Skip to comments.Gold fever sweeps suburbia
Posted on 02/21/2009 2:47:20 AM PST by blueplum
Juggling glasses of white wine and baggies filled with baubles, dozens of women descended on a well-appointed Orange County home this week to trade in their old golden treasures for hefty checks.
There were earrings from ex-boyfriends, ring settings with missing stones and chain bracelets from sorority sisters. One woman brought in her husband's wedding ring -- from a previous marriage.
Julia Geivet, 39, had hopes of selling an "embarrassing" Italian horn bauble she had owned since eighth grade and a few other small trinkets, which she thought might get her $30.
"I figured I'd come get a little money and socialize and chat," said Geivet, who was recently laid off as a manager at Verizon Communications Inc. "It might not come out to a lot, but right now, every little bit helps."
She left with a check for $302.92.
Gold is hot. The precious metal soared $25.70 an ounce Friday to $1,001.80, topping the $1,000 mark for the first time in nearly a year.
(Excerpt) Read more at latimes.com ...
I heard a news story on the radio (I don't know if it was the local or national segment) that these gold house parties are a huge rip off even compared to pawn shops. They give much less than the $1000/ounce current price. The only places worse were the mail in places like Ed McMahon was advertising recently.
Also, is a good source of obtaining food.
You can eat Federal Reserve Notes but as a store of value and nutrition I believe you'll be very disappointed in their performance.
If you read history you can see that many things are used as barter in hard times.
In Mary Chesnut’s Civil War diary, even though the well to do were buying gold, yarn was being used for barter in NC. (She had fled Columbia, SC ahead of Sherman’s burning raids.)
After WWII, in Germany as displaced persons were trying to get by and avoid being turned over to the Russians, cigarettes became the currency amongst many of them.
I’ve learned it is all about what you have and what you need, or what is needed locally and what you can trade.
We just don’t know what it will be. Is it cold where you live, will folks be unable to heat their homes, maybe blankets and warm clothes will be bartered? Do you live in the city where there is trouble with gangs, maybe ammo will be bartered?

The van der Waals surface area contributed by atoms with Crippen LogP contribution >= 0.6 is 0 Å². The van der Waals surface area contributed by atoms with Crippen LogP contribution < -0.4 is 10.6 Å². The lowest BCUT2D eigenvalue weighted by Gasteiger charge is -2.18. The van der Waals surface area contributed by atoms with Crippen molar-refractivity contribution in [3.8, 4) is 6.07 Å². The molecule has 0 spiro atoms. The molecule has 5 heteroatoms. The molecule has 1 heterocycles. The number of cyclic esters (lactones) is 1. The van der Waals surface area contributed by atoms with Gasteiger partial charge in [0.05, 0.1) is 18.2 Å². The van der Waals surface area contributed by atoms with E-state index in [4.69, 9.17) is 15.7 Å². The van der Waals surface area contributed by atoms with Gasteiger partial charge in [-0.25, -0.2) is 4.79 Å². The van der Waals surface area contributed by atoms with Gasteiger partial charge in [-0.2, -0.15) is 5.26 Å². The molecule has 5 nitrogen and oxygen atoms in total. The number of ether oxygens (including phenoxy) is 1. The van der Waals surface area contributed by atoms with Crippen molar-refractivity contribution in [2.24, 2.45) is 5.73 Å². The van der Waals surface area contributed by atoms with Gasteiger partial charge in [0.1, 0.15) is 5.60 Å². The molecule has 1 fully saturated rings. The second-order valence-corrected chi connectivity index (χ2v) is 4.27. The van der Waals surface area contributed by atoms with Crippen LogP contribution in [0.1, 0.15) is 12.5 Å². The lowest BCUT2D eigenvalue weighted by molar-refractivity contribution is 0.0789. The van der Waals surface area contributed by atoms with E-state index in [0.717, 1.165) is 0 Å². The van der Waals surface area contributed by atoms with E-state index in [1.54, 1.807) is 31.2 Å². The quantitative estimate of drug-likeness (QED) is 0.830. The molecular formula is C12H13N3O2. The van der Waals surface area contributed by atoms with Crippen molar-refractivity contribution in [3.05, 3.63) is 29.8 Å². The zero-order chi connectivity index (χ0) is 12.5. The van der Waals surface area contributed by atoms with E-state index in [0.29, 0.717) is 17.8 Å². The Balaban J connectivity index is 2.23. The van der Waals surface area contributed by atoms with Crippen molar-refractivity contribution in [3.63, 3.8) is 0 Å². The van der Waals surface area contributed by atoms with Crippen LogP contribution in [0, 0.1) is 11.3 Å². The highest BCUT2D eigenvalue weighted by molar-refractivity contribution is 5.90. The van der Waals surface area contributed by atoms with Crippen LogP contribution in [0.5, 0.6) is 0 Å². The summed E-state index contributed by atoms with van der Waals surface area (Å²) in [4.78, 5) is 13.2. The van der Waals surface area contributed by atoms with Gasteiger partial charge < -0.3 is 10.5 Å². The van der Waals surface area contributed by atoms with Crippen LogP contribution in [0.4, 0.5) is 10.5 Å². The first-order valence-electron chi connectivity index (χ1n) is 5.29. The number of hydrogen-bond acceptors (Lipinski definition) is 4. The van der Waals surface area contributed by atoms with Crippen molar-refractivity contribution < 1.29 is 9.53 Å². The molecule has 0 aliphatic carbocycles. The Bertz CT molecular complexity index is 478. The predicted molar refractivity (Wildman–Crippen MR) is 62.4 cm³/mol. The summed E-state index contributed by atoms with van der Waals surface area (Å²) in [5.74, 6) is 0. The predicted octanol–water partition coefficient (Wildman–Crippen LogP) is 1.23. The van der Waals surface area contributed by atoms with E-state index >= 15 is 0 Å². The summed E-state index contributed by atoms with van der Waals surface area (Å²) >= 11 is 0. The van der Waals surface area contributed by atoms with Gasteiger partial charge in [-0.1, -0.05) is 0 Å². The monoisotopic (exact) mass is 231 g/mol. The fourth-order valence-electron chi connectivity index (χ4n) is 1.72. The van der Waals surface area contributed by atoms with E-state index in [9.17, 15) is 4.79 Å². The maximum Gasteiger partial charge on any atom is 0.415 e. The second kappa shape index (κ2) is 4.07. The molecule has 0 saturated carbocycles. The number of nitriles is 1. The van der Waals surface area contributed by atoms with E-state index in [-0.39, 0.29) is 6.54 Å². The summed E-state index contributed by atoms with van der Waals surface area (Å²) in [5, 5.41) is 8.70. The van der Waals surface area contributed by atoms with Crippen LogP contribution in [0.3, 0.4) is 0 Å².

Be prepared to take care of yourself and have something extra.
Put your money in Blue-Steel and ammunition.
Gold was not “confiscated” during the depression. It was turned in by people who were obeying the new law.
No police went door to door conducting gold searches. They did not even go to the homes of “suspected gold hoarders” to check.
(The govt paid out at $20/oz, then turned around and revalued gold at $35/oz, which was the real theft.)
This is not mere semantics. If gold were ordered turned in today, most people would simply refuse to comply. The level of trust in our fedgov today, compared to 1933, is simply nonexistent. So any gold banning law would have to have real teeth to have any effect at all. It would have to be made a felony to own gold over some token amount (”economic sabotage” like in the old USSR, perhaps?).
They would have to do sting operations, and put people in prison to get any level of compliance, but this could blow back in their faces with greater resistance to obeying govt. orders in general.
“I think we are looking at a gold bubble that will burst...”
I worry about that, too.
See 29. Gold was turned in, not confiscated. There is a distinction that will make a great difference today.
After giving hundreds of billions to the suits on Wall Street and their bonuses and Lexuses, I can imagine that seizing the $20 gold piece J6P got from his granddad is gonna go over good.
In 1933, most folks probably thought that “the federal reserve” was a govt. bank.
Can you imagine ordering people today to turn their gold over to the Federal Reserve, a private cartel of banks?????
That would be a hoot. They would get more lead by airmail than gold by FedEx ground.
No doubt at all.
Correct. In really rough times, gold is worthless.
I think the same. There are too many ads on radio and tv hawking gold to make me feel comfortable. My internal warning system is going off.If it gold was as great an investment as they claim, no advertising would be needed.
No one is buying jewelry these days.
Disclaimer: Opinions posted on Free Republic are those of the individual posters and do not necessarily represent the opinion of Free Republic or its management. All materials posted herein are protected by copyright law and the exemption for fair use of copyrighted works.